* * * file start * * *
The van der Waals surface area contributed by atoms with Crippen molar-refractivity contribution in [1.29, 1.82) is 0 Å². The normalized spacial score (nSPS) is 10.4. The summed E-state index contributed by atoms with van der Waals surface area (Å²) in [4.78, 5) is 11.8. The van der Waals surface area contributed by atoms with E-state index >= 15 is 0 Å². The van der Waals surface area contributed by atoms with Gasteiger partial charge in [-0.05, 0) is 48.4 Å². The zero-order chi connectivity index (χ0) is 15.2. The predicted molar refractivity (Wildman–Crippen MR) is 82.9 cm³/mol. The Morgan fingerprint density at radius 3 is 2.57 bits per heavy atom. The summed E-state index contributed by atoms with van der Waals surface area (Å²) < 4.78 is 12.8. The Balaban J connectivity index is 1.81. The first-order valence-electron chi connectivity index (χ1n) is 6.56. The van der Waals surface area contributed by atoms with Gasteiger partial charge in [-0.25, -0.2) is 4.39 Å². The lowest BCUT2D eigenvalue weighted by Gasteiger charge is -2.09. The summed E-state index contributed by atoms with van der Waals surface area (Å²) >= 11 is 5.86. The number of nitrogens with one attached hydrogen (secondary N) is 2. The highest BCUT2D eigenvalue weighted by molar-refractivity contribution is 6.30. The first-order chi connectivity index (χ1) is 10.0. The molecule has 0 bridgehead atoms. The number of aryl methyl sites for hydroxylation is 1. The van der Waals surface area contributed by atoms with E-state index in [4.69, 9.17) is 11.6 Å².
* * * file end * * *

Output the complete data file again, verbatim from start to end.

The van der Waals surface area contributed by atoms with Crippen molar-refractivity contribution in [1.29, 1.82) is 0 Å². The normalized spacial score (nSPS) is 10.4. The summed E-state index contributed by atoms with van der Waals surface area (Å²) in [4.78, 5) is 11.8. The van der Waals surface area contributed by atoms with E-state index >= 15 is 0 Å². The van der Waals surface area contributed by atoms with Gasteiger partial charge in [-0.05, 0) is 48.4 Å². The zero-order chi connectivity index (χ0) is 15.2. The predicted molar refractivity (Wildman–Crippen MR) is 82.9 cm³/mol. The Morgan fingerprint density at radius 3 is 2.57 bits per heavy atom. The summed E-state index contributed by atoms with van der Waals surface area (Å²) < 4.78 is 12.8. The Balaban J connectivity index is 1.81. The first-order valence-electron chi connectivity index (χ1n) is 6.56. The van der Waals surface area contributed by atoms with Gasteiger partial charge in [-0.25, -0.2) is 4.39 Å². The lowest BCUT2D eigenvalue weighted by Gasteiger charge is -2.09. The summed E-state index contributed by atoms with van der Waals surface area (Å²) >= 11 is 5.86. The number of nitrogens with one attached hydrogen (secondary N) is 2. The highest BCUT2D eigenvalue weighted by molar-refractivity contribution is 6.30. The first-order chi connectivity index (χ1) is 10.0. The molecule has 0 bridgehead atoms. The number of aryl methyl sites for hydroxylation is 1. The van der Waals surface area contributed by atoms with E-state index in [4.69, 9.17) is 11.6 Å².